City officials are offering to hold talks with Snuneymuxw First Nation and citizen advocates Monday about the next steps for the Colliery dams as the municipality nears its new provincial deadline.
The city is prepared to talk with stakeholders like the Colliery Dam Park Preservation Society about moving forward, the recent letter from the B.C. Water Management Branch and whether there’s common ground, according to city manager Ted Swabey.
The move comes on the heels of a divisive vote at Monday’s open council meeting that defeated a motion by Coun. Ian Thorpe for a report on options to fix the dams, costs and environmental impacts – and left Nanaimo city staff members with an earlier directive to do further consultation.
Thorpe had argued that the Colliery dam issue has gone on for two years and it’s time for city council to take action. The community is under a March 27 deadline from the province to hand in a revised plan for the dams.
“A risk has been identified and like it or not we have a moral and a legal responsibility to respond,” he said.
The motion failed in a 4-4 vote with councillors Bill Yoachim, Jim Kipp, Bill Bestwick and Jerry Hong opposed. Kipp said he had a problem accepting reports because time has gone by and that last week’s response by the province is “just a letter from about a fifth-level bureaucrat in Forest, Land and Natural Resources that’s telling me to do something in my community that I don’t agree with.”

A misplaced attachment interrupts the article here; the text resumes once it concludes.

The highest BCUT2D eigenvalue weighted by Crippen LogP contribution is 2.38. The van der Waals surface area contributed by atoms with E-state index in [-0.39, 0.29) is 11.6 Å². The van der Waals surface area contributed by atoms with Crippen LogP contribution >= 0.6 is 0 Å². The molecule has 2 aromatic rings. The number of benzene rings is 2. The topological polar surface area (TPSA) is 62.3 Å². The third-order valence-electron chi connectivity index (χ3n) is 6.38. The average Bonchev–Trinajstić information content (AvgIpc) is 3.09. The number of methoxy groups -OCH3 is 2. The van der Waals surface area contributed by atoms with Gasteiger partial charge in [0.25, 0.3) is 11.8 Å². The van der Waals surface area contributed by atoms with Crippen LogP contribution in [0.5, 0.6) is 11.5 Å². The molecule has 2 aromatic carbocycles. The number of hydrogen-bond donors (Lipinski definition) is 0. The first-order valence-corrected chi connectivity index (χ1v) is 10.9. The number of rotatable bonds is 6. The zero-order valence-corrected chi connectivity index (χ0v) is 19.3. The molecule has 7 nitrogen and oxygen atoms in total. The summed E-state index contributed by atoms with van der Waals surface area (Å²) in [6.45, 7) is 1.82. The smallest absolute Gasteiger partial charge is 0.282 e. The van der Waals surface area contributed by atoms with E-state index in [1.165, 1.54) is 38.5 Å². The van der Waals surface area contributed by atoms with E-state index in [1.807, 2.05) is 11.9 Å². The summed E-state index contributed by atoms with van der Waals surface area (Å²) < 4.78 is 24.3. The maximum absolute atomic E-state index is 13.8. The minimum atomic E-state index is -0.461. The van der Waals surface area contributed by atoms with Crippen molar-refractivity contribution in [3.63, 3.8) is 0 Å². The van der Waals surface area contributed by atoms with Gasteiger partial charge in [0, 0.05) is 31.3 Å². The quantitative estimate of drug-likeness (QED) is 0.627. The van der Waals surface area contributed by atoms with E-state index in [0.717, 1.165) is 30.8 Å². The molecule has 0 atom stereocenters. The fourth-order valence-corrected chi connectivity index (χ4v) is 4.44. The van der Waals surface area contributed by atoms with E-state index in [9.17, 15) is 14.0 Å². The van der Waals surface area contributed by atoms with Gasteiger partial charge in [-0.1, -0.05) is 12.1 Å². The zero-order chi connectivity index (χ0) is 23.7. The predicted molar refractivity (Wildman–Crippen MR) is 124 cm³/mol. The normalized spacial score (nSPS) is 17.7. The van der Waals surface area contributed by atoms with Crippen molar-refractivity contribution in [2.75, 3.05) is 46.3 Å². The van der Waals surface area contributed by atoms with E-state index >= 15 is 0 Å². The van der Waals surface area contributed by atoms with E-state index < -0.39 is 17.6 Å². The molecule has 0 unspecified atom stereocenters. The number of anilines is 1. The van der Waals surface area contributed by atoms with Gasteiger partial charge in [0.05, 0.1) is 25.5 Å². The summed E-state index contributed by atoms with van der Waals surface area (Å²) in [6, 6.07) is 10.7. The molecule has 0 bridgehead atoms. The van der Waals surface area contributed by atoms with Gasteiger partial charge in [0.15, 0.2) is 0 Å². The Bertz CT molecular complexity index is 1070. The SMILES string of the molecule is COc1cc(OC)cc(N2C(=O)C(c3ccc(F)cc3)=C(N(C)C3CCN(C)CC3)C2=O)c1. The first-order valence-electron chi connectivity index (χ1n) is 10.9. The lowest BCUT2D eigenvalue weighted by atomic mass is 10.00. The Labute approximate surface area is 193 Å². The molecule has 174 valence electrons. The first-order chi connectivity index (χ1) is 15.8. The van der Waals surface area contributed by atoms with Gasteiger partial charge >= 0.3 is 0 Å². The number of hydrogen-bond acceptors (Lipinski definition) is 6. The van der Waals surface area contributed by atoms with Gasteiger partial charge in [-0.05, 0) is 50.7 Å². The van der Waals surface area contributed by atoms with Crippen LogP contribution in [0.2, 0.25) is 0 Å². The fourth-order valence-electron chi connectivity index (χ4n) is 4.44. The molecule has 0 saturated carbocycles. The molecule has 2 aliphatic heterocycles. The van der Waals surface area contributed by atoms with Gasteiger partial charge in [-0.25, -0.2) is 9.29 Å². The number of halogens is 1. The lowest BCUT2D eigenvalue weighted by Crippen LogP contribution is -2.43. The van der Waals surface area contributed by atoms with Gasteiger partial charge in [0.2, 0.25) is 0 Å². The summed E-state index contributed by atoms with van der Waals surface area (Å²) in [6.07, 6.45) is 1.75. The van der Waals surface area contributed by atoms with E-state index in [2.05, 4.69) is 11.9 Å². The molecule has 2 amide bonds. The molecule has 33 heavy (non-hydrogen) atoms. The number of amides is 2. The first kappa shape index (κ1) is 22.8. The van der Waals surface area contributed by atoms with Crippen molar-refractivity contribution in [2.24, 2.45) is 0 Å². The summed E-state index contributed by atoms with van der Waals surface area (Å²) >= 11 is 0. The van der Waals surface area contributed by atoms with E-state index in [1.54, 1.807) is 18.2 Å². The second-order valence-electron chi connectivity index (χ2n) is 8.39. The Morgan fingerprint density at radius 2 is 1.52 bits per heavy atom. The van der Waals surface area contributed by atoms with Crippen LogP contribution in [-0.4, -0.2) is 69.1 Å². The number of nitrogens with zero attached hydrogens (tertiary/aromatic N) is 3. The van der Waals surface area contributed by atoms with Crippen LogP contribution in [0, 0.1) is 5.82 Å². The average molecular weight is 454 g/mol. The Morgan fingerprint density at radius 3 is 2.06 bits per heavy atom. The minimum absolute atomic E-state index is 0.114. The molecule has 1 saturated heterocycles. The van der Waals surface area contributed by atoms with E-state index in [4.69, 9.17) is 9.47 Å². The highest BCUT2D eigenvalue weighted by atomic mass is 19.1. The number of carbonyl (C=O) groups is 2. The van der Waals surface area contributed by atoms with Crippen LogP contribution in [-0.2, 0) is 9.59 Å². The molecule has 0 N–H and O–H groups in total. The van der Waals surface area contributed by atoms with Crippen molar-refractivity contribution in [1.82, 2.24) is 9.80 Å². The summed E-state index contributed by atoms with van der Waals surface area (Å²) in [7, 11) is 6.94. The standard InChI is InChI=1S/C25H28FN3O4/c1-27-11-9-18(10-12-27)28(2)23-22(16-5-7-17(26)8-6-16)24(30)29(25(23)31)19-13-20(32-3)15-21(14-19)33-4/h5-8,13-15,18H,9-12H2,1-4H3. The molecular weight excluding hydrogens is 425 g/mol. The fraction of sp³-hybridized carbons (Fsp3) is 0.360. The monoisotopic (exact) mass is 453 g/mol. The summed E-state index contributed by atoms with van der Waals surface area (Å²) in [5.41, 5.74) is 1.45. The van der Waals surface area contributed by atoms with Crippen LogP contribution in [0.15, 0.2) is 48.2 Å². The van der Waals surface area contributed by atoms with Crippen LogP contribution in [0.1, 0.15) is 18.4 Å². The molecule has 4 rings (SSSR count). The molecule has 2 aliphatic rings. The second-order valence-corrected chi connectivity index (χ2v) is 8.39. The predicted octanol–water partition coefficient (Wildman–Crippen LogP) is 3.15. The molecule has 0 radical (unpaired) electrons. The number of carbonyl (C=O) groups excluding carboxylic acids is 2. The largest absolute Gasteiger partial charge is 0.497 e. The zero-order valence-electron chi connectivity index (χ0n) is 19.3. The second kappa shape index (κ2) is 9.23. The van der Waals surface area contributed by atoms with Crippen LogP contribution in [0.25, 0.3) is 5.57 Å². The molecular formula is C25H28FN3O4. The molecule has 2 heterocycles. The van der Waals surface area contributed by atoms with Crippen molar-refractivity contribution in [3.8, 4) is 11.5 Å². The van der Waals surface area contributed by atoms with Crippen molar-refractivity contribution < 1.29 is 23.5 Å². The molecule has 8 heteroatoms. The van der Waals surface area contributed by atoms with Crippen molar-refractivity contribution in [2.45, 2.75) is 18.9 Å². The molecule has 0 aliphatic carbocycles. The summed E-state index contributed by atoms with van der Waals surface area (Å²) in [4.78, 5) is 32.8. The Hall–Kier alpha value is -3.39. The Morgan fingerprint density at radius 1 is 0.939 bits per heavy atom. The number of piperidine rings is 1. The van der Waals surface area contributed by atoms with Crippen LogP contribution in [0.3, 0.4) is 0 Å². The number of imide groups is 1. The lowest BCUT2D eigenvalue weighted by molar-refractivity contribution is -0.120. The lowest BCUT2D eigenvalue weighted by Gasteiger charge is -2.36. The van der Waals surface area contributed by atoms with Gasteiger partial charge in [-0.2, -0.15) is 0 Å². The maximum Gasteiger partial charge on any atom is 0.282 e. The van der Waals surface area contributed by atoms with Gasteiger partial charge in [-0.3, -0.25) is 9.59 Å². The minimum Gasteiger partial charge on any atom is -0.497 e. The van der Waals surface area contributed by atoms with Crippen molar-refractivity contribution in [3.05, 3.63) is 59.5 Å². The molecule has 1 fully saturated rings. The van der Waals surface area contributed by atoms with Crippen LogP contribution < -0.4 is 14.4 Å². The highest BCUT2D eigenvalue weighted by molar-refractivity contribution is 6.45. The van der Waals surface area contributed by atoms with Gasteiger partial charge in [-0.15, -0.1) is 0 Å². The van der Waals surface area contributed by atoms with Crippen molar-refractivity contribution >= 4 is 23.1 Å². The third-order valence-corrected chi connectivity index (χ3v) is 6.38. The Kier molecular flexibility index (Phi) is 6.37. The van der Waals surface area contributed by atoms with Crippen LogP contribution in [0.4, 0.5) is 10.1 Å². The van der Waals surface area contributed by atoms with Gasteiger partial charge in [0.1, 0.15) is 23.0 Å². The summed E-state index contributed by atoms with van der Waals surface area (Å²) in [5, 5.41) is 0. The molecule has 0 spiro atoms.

Yoachim called Thorpe’s bid inconsistent with one approved Feb. 2 and wanted assurances different parties would get together.
Swabey told the News Bulletin there’s a need to talk about the province’s deadline, moving forward and see if there’s common ground including whether the Colliery Dam Park Preservation Society can be in a position to be part of any of the recommendations.
City staff plans to go back to council for a decision on March 23 at the latest, he said.